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Experts consider the future of cyberspace:Shen Yi

chinadaily.com.cn Updated: 2015-12-18

Editor's Note: The World Internet Conference in the river town of Wuzhen in East China's Zhejiang province has aroused public interest about the status of the country's Internet development. Cyberspace management, Internet innovation and development were hot topics during the conference. China Daily invited five renowned Internet experts to share their views about the future. Cao Yin and Su Zhou report. 

Q1:What is the top priority, or most urgent problem, facing those managing the Internet in China?

Q2:Do you have any solutions to the problem?

Q3:How should China react when Western countries blame it for major cyberattacks?

Q4:Could you provide a blueprint for the development of Chinese cyberspace over the next five years?


Shen Yi 

Deputy director of Fudan University's Internet Governance Research Center in Shanghai 

A1: It is important for China to realize that it should find a proper way to contribute to the governance of global cyberspace - in which it is one of the most important actors - rather than only focusing on regulating the Internet inside. In the past, China has focused on the Internet within its territorial border and adopted the same approach when dealing with global Internet players in the country. This has brought many challenges. To be a key cyberpower, China has to be able to draft the code of conduct for global cyberspace. To do that, it should embrace initiatives that fit the structural requirements raised by the global cyberspace, instead of the opposite. 

A2: First, China should stop thinking of cyberspace as a virtual space that has limited impact on real society. Second, it should also be more confident about its ability to deal with uncertainties and other challenges raised by the development of global cyberspace, especially the political challenges represented by the Arab Spring. Last but not least, China should adopt a more open attitude and establish new concepts of security. To achieve that goal, China should get rid of many inappropriate practices. The first is treating cyberspace issues as pure technology issues and only relying on technology - i.e., to find a magic silver bullet - to solve all the problems. The second is regulating cyberspace as if it's about nothing more than cybercrime. The third is dealing with cybersecurity issues in a fragmented way. Instead, China should have a sophisticated, comprehensive, national cyberstrategy, as it is necessary for China to survive in the global cyberspace as a real cyberpower.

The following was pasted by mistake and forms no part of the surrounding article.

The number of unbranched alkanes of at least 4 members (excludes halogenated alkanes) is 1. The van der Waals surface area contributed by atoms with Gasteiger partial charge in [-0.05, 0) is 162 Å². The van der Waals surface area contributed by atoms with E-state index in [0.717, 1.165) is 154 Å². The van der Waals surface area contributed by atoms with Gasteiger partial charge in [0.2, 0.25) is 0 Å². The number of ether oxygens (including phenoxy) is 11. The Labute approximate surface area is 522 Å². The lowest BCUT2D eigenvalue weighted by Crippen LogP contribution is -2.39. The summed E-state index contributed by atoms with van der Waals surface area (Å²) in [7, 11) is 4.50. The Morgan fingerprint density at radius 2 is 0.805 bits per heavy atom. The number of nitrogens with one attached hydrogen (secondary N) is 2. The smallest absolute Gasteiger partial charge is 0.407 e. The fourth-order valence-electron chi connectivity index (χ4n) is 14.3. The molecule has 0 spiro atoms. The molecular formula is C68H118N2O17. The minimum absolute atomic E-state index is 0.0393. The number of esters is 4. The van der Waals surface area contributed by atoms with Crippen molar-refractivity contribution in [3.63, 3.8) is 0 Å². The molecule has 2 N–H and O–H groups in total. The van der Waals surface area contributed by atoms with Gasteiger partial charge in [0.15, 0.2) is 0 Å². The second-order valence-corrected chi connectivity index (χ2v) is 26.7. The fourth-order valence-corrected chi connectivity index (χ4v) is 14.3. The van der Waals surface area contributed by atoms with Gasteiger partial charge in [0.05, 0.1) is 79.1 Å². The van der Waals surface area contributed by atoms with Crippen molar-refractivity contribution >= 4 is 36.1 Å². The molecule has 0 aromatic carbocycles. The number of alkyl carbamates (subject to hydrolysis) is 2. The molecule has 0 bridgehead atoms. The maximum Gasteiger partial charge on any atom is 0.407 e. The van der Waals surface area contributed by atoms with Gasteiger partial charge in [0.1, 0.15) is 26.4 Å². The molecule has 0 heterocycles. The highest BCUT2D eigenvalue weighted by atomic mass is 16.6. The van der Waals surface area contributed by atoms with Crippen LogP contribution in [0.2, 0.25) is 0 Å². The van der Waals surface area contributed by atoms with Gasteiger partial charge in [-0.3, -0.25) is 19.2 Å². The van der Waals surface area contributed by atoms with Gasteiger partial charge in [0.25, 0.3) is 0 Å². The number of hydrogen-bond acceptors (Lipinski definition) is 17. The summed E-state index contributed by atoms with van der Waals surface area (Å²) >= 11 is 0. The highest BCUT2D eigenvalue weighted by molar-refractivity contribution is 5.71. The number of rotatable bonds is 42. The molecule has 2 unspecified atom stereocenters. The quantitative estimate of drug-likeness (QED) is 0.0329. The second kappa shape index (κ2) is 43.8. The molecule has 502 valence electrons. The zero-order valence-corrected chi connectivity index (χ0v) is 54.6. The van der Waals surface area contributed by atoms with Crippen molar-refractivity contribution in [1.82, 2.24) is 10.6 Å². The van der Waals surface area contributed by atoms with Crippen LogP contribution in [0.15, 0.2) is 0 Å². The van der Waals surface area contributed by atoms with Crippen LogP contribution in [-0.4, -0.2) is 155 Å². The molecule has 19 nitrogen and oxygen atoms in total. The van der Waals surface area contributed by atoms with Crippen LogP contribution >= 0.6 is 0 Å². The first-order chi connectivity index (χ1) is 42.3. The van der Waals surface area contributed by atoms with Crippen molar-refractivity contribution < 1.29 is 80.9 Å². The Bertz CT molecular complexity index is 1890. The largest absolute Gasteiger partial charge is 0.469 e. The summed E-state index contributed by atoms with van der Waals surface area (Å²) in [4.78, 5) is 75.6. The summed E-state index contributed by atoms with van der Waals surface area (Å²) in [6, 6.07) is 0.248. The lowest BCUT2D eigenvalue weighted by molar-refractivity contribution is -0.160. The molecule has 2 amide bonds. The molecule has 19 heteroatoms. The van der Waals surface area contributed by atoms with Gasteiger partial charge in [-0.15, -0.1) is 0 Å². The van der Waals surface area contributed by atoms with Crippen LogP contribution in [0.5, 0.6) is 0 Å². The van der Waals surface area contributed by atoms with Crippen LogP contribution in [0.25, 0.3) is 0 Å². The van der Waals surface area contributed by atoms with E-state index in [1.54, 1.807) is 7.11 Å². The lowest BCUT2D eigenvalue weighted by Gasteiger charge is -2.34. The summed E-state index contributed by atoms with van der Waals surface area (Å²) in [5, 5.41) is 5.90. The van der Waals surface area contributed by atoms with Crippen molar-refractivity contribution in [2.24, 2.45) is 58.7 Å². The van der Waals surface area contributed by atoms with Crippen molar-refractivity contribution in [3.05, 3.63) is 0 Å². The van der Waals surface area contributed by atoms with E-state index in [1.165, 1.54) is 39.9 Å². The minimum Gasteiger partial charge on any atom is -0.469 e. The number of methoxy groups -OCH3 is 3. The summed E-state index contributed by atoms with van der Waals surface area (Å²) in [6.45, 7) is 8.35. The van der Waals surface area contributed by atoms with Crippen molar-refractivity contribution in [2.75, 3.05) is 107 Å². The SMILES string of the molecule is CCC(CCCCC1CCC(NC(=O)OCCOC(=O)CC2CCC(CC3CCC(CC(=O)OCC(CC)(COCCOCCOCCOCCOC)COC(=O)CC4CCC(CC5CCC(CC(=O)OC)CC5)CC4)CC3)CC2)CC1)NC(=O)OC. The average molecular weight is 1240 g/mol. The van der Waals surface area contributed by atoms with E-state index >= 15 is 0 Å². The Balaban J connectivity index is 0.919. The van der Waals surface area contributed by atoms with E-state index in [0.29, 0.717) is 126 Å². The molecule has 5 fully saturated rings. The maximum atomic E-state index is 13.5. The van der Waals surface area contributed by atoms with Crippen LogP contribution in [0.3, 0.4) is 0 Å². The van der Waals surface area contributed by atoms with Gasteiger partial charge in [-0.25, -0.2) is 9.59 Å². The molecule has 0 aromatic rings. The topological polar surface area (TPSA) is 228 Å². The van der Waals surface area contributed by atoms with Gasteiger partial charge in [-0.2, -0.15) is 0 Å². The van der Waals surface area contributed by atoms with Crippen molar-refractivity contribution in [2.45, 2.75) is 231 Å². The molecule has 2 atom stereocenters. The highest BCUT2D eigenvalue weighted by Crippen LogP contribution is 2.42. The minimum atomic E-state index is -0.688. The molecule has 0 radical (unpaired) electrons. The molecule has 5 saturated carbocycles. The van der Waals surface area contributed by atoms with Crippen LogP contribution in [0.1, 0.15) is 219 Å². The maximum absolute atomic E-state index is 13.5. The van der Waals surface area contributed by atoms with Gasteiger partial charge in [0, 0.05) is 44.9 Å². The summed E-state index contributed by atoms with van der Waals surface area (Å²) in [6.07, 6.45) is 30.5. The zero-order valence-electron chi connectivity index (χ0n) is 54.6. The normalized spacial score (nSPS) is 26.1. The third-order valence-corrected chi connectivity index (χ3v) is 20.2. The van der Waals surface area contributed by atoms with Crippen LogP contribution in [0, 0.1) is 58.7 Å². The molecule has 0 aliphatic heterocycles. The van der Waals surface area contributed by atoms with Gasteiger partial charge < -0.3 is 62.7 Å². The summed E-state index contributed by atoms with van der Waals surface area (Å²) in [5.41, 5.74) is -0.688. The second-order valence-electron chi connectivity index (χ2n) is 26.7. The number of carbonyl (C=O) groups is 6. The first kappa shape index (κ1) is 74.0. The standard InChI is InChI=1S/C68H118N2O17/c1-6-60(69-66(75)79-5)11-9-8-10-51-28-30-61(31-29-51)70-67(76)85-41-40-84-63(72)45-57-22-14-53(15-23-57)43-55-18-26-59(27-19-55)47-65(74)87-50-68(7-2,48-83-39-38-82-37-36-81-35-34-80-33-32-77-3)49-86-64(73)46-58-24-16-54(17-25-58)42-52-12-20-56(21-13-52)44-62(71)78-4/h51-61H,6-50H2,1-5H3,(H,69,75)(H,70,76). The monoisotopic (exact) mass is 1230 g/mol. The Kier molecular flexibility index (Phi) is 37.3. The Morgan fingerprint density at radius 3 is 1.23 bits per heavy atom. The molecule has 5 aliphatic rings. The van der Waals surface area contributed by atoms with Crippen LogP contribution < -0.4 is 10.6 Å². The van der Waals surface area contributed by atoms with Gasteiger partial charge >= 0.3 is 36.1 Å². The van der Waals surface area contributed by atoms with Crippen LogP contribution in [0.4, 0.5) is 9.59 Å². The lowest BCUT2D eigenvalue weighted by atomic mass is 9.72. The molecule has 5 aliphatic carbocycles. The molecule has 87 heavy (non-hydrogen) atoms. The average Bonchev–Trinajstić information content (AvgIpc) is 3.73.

A3: China should respond to these accusations out of its national interest. It should not take the attitude of certain countries as the rule and standard for judging its own behavior. 

China should improve its ability to detect intrusions and defend against cyberattacks, as well as improving its offensive capabilities. This is the must-do work for every great power in a networked world. At the same time, China should develop lots of mechanisms to help increase confidence and transparency on cybersecurity among the great powers. One possible solution is to duplicate the code of conduct that has already been developed between the Chinese and US navies to deal confidently with encounters on the high seas. 

A4: China should have a short-, medium- and long-term of strategy for key industries. This is necessary to improve China's ability to compete in the world. Current competition is not about a single product or technology; it is the competition of the whole industry chain, value chain and ecosystem. To make a breakthrough on key points, there should be overall planning based on technology development. 

In the short term, China should have its branded products in certain areas, just like Russia has Kaspersky. During this process, China should mobilize the private sector, instead of completely relying on State-owned enterprises. For a medium-term goal, China should develop its own operating system and all kinds of software so that it can improve its position in the ecosystem. In the long term, there are more comprehensive issues, like the chips made by China. In the whole process, China should have a national cyberstrategy reflecting the nation's interest. 

Cyberspace Administration of China
People's Government of Zhejiang Province
United Nations Department of Economic and Social Affairs
International Telecommunication Union
World Intellectual Property Organization
Secretariat of World Internet Conference (Preparatory Office)
Cyberspace Administration of Zhejiang Province
Economy and Information Technology Department of Zhejiang Province
Tongxiang Municipal People's Government
National Internet Emergency Center
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